Slash's current band Slash featuring Myles Kennedy and the Conspirators plays some songs from Guns N' Roses. Doesn't GN'R have the copyrights of the song?
A band rarely owns their own copyright.
It is most likely held by a dedicated publishing company, even if that publishing company was set up as sole rights owner by the band members themselves - famous one, Deep Purple - Purple Management & Purple Records.
Without going into any particular legal ramifications [which are well outside the scope of this site], very simply…
Once a song has been published, it may be covered by anyone, so long as the regular terms of performance & broadcast are followed.
This includes bands in pubs & the former members of the original band that wrote the song.
From Comments - it is quite possible that an album may have the band name shown as composer/author, but 'behind the scenes' at Performing Rights organisations who are responsible for protecting the song as an entity, the full real names of the actual composers/authors will be listed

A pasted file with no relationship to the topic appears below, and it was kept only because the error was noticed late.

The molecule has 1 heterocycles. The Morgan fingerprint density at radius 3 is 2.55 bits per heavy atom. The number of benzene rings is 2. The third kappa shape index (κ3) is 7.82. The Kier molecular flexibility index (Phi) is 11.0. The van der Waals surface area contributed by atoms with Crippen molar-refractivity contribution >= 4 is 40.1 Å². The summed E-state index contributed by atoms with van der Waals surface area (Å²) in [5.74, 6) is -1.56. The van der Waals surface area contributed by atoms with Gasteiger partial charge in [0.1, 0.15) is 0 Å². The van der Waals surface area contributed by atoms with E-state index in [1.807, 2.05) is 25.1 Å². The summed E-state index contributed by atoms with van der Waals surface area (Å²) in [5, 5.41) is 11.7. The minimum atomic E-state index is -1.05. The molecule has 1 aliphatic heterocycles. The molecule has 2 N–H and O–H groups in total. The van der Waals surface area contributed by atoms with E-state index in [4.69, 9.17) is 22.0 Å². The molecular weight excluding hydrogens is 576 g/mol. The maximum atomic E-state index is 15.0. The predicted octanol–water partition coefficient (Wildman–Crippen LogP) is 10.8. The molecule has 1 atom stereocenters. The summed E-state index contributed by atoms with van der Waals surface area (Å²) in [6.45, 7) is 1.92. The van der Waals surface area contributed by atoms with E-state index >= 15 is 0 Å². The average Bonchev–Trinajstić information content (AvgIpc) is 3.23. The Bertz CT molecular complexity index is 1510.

The examples used, of U2 & Duran Duran - though the records may credit 'the band' as composer/author in each case, the actual writing credits are listed as all the members of each band. This information can be easily found on any sheet music, cover version or karaoke track & is not confidential.
... or occasionally a registered alias can be used.
Best examples I can find for aliases…
Searching the PRS database [not public] for 'Vestan Pance' correctly finds songs written by Clint Mansell [Pop Will Eat Itself].
Searching for 'Dr Winston O'Boogie' finds John Lennon.
[the information linking those particular aliases is already in the public domain, so no confidential information is being leaked by this 'revelation']
As far as I'm aware [I have nothing except a lack of proof of a negative to back me up & I'm not a lawyer] a company or band etc cannot be the legal composer of a song.